Although the opposition between civic and ethnic forms of nationalism remains a useful ideal-type, sociologist Rogers Brubaker has contested its shortcomings (1998, pp. 298-301). Some, for instance, have argued that even when it appears to be inclusive and civic, nationalism is always promoting institutions and symbols that are not culturally neutral, for example: an official language, an official history, political institutions, a constitutional order or legal traditions. It is not because these institutions are not always contested that they are culturally neutral. In Canada, for instance, many institutions and traditions are part of the heritage of the British Empire and the head of the State remains the head of the British monarchy. Other scholars have stressed that the relations between states, nationalism and citizenship policies are always evolving. Germany has for a very long time been associated with ethnic nationalism and very restrictive citizenship policies. Yet, in 1999, it adopted a much more civic political culture and citizenship policies based on soil rather than blood.
Therefore, contemporary researchers of nationalism argue that it is sometimes necessary to move beyond the ethnic/civic divide in order to provide a better typology of different forms of nationalism. Civic nationalism or French Republicanism is sometimes better described as a homogenizing nationalism. The ideal-type of homogenizing nationalism refers to a fully recognized and institutionalized form of nationalism that provides the principal vector of integration to the political culture of a state. Since homogenizing nationalism is always at the core of a state’s institutions, it becomes “banal” or “normal” for many observers. Ethnic nationalism, on the other hand, has often been prominent among members of a group who seek to build their own sovereign state. In this case, it is probably better to refer to a state-seeking nationalism. When many members of a policy share a different subjective understanding of their past, culture or collective memory, they can mobilize a state-seeking nationalism in order to secede from a state that does not recognize their cultural specificities.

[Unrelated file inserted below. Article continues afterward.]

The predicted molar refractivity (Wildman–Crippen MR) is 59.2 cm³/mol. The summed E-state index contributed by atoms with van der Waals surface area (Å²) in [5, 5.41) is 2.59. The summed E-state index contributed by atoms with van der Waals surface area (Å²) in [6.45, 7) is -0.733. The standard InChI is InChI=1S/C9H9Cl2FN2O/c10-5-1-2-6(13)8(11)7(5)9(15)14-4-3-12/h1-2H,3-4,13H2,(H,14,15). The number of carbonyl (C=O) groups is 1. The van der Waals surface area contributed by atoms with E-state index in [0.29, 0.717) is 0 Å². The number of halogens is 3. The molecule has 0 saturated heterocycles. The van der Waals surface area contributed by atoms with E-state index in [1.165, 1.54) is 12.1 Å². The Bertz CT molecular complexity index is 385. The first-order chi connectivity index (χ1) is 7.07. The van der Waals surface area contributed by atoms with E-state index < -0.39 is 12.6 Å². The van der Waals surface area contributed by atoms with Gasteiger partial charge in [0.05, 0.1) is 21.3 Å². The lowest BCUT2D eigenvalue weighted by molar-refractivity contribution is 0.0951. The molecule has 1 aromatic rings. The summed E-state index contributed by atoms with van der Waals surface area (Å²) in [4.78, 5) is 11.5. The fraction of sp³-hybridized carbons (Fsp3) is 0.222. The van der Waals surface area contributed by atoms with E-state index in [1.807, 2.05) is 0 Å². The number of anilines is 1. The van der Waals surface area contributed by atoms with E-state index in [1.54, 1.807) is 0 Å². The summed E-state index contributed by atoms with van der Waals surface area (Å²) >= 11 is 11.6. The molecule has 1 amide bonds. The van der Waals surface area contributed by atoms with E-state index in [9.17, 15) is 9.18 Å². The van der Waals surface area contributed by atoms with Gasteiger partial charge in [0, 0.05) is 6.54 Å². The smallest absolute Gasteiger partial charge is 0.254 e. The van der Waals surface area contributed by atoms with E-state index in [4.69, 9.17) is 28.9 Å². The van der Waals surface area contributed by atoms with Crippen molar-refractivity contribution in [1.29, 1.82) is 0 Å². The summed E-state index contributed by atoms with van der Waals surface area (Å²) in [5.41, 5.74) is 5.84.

Homeland nationalism is another variant of nationalism that occurs in peculiar geopolitical contexts. Homeland nationalism is the type of transborder mobilization used by a state towards ethnic minorities in neighboring states that “belongs” to the dominant ethnic group of the homeland state. This type of nationalism can become a core instrument of the homeland’s state foreign policy. It can seek either the geopolitical annexation of another state’s territory, a section of the territory or the political destabilisation of a foreign state’s political regime in order to empower political forces more in line with the homeland state.
Diaspora nationalism refers to the nationalist beliefs and nationalist practices of members of a diaspora who remain attached to another state that they consider their homeland. Diasporic nationalist practices can be directed toward an imagined homeland even if the actual members of the diaspora have never set foot in the actual state that they consider “their” homeland. The existence of diasporic nationalism emphasizes the fact that the nation is an imagined community and that it can be imagined from within the existing territory of a nation-state or from outside the actual territory of a nation-state.
The term national populism is often used to refer to the core ideology of the European radical right that blends elements of nationalism, populism and authoritarianism. National-populist movements mobilize their membership along two axes: a horizontal axis where they galvanize the so-called “people” against the so-called “elites” and a vertical axis where they galvanize members of the nation against non-members, foreigners or minority groups. National-populists are also opponents of the counter-powers constitutive of a liberal democracy: an independent judiciary system, a free and diversified press, a constitutionalized division of power, and charters of rights. According to national-populists, these counter-powers have gained too much power in liberal democracies and are threatening the expression of the political will of the majority.